Hurricanes may be agents of destruction, but they can also be beautiful from certain angles.
One angle is from 250 miles above the planet. That's the vantage point from which NASA astronaut Rick Arnold, currently on board the International Space Station, snapped the above photo on Aug. 22 of Hurricane Lane.
"#HurricaneLane in the early morning hours near #Hawaii," Arnold tweeted. "The crew of the @Space_Station sends much aloha to everyone there."
Meanwhile, Lisa Bucci, a research associate at the University of Miami, was flying with the National Oceanic and Atmospheric Administration's (NOAA) hurricane hunters and recorded this video from inside the eye of Hurricane Lane on the same day Arnold's photo was taken.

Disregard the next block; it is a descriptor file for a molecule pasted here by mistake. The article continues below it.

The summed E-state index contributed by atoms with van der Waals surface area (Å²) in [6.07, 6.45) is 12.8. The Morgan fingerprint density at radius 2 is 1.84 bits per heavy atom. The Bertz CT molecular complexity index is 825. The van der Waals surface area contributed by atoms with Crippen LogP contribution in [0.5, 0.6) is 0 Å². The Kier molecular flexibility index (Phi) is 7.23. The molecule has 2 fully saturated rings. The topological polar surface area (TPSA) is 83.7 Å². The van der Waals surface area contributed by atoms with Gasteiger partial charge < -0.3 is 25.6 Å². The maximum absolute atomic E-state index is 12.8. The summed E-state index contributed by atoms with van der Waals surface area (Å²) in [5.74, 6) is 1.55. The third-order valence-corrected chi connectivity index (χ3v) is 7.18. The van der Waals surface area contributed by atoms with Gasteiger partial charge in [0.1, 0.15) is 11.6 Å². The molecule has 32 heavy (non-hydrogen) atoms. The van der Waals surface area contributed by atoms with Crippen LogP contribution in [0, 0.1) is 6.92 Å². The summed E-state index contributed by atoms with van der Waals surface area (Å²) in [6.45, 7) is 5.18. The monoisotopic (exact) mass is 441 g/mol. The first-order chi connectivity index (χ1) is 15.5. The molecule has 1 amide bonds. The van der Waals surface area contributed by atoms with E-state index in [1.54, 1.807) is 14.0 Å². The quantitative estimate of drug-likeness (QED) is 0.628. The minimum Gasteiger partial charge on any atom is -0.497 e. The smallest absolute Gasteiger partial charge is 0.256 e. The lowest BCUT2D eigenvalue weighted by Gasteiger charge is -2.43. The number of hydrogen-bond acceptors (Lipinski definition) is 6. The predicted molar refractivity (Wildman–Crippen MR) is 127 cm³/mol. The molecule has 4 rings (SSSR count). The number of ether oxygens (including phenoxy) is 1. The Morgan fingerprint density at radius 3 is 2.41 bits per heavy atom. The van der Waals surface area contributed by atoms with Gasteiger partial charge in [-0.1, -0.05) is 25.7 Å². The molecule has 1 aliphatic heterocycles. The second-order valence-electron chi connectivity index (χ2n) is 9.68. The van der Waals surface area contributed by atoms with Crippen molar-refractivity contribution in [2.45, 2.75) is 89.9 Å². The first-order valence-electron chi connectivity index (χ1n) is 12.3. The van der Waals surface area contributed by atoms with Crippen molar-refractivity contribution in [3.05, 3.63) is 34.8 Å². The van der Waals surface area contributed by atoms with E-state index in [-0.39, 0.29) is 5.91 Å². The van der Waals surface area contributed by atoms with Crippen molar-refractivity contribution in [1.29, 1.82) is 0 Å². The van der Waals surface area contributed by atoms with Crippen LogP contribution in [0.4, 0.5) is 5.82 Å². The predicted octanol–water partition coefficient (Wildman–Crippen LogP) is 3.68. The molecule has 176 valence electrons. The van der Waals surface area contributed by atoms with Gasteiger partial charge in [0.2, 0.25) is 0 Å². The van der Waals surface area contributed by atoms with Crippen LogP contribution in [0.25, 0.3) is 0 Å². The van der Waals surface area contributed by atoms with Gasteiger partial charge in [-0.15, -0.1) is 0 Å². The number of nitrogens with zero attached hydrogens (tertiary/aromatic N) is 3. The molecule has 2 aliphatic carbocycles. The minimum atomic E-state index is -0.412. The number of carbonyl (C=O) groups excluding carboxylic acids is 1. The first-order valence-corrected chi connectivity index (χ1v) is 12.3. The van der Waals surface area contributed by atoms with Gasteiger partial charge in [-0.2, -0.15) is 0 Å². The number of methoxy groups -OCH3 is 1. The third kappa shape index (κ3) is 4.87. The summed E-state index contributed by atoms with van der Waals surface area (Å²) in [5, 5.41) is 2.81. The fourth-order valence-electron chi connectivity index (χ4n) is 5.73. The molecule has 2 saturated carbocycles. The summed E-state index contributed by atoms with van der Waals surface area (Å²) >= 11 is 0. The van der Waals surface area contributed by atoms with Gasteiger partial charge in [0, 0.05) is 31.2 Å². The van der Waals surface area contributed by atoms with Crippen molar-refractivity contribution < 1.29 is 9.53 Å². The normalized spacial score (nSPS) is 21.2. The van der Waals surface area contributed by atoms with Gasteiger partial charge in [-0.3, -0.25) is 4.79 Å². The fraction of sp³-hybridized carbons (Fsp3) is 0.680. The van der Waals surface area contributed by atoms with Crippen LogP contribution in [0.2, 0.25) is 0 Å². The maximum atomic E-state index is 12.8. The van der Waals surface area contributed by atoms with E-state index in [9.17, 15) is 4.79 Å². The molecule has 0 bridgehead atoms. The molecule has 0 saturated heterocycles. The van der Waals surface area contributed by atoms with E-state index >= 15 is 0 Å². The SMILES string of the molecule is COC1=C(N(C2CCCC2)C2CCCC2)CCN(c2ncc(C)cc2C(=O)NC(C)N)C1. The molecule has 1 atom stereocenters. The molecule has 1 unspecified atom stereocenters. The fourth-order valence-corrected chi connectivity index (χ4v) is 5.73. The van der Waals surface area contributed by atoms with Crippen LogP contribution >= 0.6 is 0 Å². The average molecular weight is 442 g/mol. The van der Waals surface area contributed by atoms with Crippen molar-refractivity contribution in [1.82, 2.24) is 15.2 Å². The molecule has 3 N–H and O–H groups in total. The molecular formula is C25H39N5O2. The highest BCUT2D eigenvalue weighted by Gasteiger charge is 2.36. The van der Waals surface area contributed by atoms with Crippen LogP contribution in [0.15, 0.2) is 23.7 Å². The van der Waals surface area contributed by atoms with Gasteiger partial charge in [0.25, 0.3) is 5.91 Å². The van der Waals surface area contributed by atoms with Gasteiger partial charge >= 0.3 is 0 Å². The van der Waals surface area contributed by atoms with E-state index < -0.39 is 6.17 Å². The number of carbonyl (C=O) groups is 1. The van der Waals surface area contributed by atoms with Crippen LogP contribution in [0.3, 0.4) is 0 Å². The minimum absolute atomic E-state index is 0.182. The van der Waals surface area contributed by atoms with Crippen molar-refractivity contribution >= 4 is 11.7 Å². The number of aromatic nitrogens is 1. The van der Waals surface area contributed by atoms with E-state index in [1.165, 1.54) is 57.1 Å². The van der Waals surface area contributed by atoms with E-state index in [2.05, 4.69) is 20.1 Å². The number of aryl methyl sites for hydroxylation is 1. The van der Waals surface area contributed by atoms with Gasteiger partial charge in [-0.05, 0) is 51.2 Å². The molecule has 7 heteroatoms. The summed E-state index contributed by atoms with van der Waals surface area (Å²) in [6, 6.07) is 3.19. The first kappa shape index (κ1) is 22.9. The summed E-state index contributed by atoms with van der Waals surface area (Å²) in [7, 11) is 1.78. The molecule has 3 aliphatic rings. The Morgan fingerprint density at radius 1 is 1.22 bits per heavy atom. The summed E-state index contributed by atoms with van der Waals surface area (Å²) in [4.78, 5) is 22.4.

Hurricane Lane, a Category 5 storm, may be the first major hurricane to make landfall in Hawaii in 26 years, according to CNN. State authorities are advising residents to stock up on food and water to last for at least two weeks. Some residents are flying out of the state before the storm arrives.
Pacific Ocean hurricanes like Hurricane Lane rarely make landfall in Hawaii given the sheer size of the Pacific and how small the islands of Hawaii are. The last hurricane to make landfall in the islands, Hurricane Iniki, occurred in 1992.
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